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Simplifying Testing Coroutines with Test Rules

June 26, 2019

I’ve recently had to test coroutines and while constructing them I’ve had to replace the Main Dispatcher or the coroutine block would never run.

I ran into a few issues while doing this and thought it would be helpful to go through my process of fixing them all.

If you’re just looking for the final code that works and to get started, here’s all you need for that.

Issue #1: Replacing the Main Dispatcher

Moderately Good Way

Thanks to Sean McQuillan’s excellent tweet explaining different ways to make the code more testable, I found one straightforward way. Dependency injection.

One nice way to do this that doesn’t affect the production API a lot is to write it this way:

class ModelStore(
    private val dispatcher : CoroutineDispatcher = Dispatchers.Main
    private val repo: ShareVideoRepository,
    private val state: (VideoShareState) -> Unit,
) {

    private val uiScope = CoroutineScope(SupervisorJob() + dispatcher)

By using kotlin’s default parameters, we can not bother about the production case and just pass in an appropriate dispatcher to test with.

I wondered, could we go farther? Sean and the kotlin-coroutine-test repo both mention alternative ways to test this and I wanted the lowest touch, no hassle, way of testing it. Did you need to use Dependency Injection?

A better way

Turns out, the Dispatchers are service locators (almost like Dependency Injection) themselves! There was a planned api that just required you to call Dispatchers.setMain(TestCoroutineDispatcher()) and it would return that test dispatcher instead of main whenever one was requested.

You’d also have to remember to call Dispatchers.resetMain() when you’re done to avoid carrying forward the effects into unexpected areas.

So is this is as simple as putting the two calls in the test annotated methods?

fun setUp() = Dispatchers.setMain(TestCoroutineDispatcher())

fun cleanUp() = Dispatchers.resetMain()

Sure! That works too! And it’s better than remembering to call them inside your coroutine testing methods.

Can we do better though?

The Best Way

I happened to be watching Chiu-Ki Chan’s mockwebserver video and noticed then that she ran into a similar situation.

She needed to start the server before the test and stop it after. For every single test. She extracted the code for that out into a Junit Test Rule.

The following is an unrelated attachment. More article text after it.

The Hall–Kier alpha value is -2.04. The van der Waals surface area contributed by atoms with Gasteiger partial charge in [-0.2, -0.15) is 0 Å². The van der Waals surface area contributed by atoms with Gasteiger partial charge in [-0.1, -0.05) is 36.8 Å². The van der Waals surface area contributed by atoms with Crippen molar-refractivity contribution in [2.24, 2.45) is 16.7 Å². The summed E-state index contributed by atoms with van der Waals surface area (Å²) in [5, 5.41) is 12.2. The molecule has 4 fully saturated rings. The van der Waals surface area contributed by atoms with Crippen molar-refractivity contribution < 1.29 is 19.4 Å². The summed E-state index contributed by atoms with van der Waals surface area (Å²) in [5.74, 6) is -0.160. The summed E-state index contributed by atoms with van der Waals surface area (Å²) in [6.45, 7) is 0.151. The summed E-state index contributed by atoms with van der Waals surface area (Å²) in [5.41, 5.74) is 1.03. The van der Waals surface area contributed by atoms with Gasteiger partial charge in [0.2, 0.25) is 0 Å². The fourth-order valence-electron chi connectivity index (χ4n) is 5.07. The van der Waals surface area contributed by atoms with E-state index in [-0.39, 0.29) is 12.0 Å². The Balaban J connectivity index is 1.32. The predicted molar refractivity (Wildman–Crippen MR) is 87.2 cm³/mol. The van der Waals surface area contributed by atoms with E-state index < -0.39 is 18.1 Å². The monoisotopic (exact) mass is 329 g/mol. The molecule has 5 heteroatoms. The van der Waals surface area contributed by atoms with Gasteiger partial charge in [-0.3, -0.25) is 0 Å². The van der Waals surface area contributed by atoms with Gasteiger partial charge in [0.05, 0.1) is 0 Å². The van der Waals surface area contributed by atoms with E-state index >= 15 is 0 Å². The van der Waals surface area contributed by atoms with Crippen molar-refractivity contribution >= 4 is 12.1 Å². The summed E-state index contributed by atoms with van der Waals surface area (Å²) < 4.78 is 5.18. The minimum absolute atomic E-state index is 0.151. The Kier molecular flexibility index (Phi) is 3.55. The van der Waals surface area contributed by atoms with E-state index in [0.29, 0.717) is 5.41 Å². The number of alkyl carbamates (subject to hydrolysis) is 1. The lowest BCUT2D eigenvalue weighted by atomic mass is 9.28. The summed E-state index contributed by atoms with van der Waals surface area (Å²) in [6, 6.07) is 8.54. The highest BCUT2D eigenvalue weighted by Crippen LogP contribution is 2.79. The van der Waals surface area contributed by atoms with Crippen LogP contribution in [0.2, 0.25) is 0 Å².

Test Rules are a lot simpler than the code for the ActivityTestRule which you might have seen, is.

Fundamentally they let you a lot but one of the things is that you can specify some code to run before and after each test!

Here’s what a custom test rule looks like.

class CoroutineTestRule : TestRule {
    override fun apply(base: Statement?, description: Description?): Statement =
        object : Statement() {
            override fun evaluate() {
                base?.evaluate() // Any test statement

And that’s it! Once you have this test rule, you won’t need to remember to set and reset the Main Dispatcher for each of your tests.

I still ran into one last hurdle though.

Test Rules Annotations

If you’ve unit tested a bit, or sun any instrumentation test at all you would’ve seen the ubiquitous java code:

public ActivityTestRule<MainActivity> activityRule = new ActivityTestRule(MainActivity.class);

When writing Kotlin the annotation needs to be slightly different

var activityRule = ActivityTestRule(, false, false)

By now, we know what these Test Rules are for. But you’ll notice in Kotlin we needed to add get: to the Rule annotation.

Annotations are a way of attaching metadata to code, and in the case of the variable activityRule, we need to specify that the annotation should be generated for the getter of activityRule. Without that you’d get errors like: org.junit.internal.runners.rules.ValidationError: The @Rule 'activityRule' must be public. See the kotlin docs for more info.

With this one last change, we’re ready to rock! All future tests involving coroutines need just have this one line added to the test file and they’ll work :)

    val coroutineTestRule = CoroutineTestRule()

To see the code for all the elements, including the imports, see here.

I hope you enjoyed this journey through all the bugs and issues we waded through to get here :) There are even a few I ran into like the duplicate TimedRunnable bug that prevents you from writing tests targeted to the coroutine library version 1.2.1, which is current as of this writing. You’ll see in the build.gradle of the gist which one you could use instead (the latest develop branch version).

Have suggestions for a topic I should cover? Send me a dm at @AniketSMK or email me at hello@[firstname][lastname].com

Aniket Kadam, author

Written by Aniket Kadam - building useful things. Follow me on Twitter